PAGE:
This year, expect to see a rise in gold prices. Gold has always been a universal currency. Go to any country and it will more or less have the same value. This year started with gold prices touching a low of $605 and reaching a high of $689 last week.
If you got the hint from my valentine message and you bought some, you would have seen a small margin within a short period of time.
But is gold slated to go higher? A survey of well known market analysts have predicted gold price to reach as high as $850 this year. With a consensus (median) that it would reach as high as $750, it’s still worth investing. As the saying goes, gold is always meant to be bought.
Gold Dynamics, Statistics and Fanatics
Gold generally rises on speculation that a decline in the dollar will spur demand for an alternative investment. (And recently, we have seen a decline in the dollar). Rising oil prices renew the appeal of the precious metal amongst investors as a hedge against inflation. Gold futures surged to $873 in 1980, when a jump in the cost of oil led to a 13 percent annual rise in U.S. consumer prices. Merrill Lynch forecast that gold may rise to $725 by 2010 because of rising demand from China (and perhaps India too!). “Everybody thinks inflation is going to stay at two percent, I don’t believe it, there has been way too much money printing in the world for that to happen.” - unknown. During the last decade, many central banks have been reducing the proportion of gold held as part of their currency reserves. This is probably a reasonable, sound move in keeping with modern theories of currency and foreign exchange management, after all most currencies are now token currencies, their value being related more to the general perception of their worth, dictated by trade imbalances and supply and demand. Whether it proves to be a completely sound principle will probably not be fully known for another fifty years or so. The World Gold Council has consistently argued against Central bank sell-offs, but as it is financed by the gold producers, this is only to be expected. The effect of the Central bank sales has been to significantly increase the supply to the market, and it has understandably has the effect of reducing gold prices. Within the next few years, we believe that Central bank sales will slow down, perhaps stop, and it is entirely possible that they may eventually return as net gold buyers, particularly on any weakness in the gold price. Obviously the reduction or cessation of a flow of Central banks gold onto the market will exert an upward pressure on prices. As the world demand for gold has absorbed quite large quantities of Central banks gold stocks over the past decade, with only a fairly small downward effect on prices, gold prices are more likely to increase over the next few years than to decrease. Certainly the upside potential must now be considerably stronger than the downside potential.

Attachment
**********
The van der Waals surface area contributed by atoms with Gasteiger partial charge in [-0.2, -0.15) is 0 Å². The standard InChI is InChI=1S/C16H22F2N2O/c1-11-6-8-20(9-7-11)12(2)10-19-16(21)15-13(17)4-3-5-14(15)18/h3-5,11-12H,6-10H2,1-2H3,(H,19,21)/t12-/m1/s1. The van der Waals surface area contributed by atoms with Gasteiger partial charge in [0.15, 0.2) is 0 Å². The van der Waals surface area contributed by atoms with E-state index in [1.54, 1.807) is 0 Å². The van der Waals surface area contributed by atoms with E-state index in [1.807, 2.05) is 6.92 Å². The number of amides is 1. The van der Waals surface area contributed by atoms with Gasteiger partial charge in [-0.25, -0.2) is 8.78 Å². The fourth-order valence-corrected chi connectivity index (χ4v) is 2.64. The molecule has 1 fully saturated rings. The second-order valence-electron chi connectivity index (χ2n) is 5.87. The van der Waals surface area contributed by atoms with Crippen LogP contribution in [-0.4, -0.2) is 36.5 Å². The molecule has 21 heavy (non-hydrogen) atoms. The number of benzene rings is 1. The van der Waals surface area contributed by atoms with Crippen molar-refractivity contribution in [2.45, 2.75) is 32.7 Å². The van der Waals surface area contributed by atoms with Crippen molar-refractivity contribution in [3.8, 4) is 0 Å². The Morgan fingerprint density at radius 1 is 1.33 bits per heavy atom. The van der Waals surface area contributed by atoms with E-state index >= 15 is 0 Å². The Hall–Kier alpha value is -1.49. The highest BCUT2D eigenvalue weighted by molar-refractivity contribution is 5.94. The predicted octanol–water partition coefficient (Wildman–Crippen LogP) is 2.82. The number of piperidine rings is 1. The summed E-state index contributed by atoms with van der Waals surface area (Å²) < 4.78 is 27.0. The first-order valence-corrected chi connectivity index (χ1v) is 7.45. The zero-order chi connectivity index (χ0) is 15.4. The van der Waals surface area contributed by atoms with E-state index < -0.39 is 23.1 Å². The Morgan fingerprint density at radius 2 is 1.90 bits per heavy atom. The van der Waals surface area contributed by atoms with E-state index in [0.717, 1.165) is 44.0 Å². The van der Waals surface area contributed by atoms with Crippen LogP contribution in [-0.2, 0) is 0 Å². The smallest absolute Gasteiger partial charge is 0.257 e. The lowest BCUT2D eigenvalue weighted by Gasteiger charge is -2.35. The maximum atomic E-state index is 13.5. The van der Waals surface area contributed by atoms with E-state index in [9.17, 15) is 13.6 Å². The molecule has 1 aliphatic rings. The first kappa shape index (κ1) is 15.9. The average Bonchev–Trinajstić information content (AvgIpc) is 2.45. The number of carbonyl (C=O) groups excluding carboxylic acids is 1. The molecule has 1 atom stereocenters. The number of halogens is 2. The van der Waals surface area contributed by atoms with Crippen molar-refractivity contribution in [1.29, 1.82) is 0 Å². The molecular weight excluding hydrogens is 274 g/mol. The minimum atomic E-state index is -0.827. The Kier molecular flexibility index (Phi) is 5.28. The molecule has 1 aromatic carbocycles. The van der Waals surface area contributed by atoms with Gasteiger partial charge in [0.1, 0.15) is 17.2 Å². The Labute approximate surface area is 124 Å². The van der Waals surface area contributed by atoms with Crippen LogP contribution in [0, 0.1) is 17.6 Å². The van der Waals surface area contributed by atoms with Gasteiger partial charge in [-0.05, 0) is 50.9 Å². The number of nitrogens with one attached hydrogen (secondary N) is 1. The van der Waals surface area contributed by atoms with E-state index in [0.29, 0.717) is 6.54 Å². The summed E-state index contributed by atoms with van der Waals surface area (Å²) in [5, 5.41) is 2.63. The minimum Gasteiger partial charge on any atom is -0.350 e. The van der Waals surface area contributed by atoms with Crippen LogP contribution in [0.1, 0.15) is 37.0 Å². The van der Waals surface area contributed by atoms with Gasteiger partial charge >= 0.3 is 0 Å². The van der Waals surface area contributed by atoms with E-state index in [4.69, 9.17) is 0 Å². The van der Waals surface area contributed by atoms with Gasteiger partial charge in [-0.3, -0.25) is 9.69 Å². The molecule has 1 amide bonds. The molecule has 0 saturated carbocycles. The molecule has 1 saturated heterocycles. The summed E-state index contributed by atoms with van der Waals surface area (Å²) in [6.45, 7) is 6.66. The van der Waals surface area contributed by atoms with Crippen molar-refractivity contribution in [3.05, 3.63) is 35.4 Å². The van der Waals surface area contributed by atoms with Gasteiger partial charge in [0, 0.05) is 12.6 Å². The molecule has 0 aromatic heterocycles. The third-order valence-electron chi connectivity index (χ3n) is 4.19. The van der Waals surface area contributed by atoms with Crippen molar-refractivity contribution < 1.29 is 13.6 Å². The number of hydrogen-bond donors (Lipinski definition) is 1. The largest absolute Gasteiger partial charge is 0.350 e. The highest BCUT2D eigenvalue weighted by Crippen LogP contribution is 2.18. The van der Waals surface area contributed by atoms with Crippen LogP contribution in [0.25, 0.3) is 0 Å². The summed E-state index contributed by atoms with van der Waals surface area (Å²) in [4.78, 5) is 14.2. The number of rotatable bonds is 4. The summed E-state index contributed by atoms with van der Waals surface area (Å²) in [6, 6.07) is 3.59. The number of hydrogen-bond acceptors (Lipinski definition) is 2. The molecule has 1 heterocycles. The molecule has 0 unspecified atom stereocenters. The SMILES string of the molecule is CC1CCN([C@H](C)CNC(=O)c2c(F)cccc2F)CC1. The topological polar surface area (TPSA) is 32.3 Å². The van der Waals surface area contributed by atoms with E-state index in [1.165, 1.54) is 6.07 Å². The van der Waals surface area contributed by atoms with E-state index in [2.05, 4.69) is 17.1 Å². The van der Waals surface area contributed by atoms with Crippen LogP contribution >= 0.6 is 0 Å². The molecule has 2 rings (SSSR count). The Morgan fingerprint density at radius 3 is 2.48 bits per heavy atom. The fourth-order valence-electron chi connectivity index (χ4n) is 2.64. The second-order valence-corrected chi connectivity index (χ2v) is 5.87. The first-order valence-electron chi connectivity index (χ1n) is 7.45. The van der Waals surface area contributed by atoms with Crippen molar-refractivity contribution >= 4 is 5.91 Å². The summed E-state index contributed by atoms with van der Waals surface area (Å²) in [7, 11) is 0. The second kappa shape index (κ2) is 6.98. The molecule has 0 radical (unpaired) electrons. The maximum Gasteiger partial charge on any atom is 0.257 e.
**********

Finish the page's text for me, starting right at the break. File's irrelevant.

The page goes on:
And now for some reality:
Production of gold peaked in 2001 and has been flat since. Central Banks are capped by the Gold Agreement. If dollar heavy central banks such as China’s starts to sell more dollars for euros… then you know what happens. Dollar weakness may continue for the next year. Jewelery demand will start soaring again. Mines are continuing to reduce the size of their hedges. Gold ETFs have continued to build - a proof of the investment demand. If you are in India, there is the Benchmark Fund Gold ETF option.
So while gold production remains flat, and the central banks have stopped selling and increasing demand for gold for jewelery from India and China and a weakening dollar - there seems like only one thing to do: BUY GOLD!
P.S . To read more interesting things about gold, read the following article by James Turk, the founder of GoldMoney - 8 Things Everyone Should Know About Gold. Also, watch this clip on Gold Rush 21, to learn about this precious metal aka currency.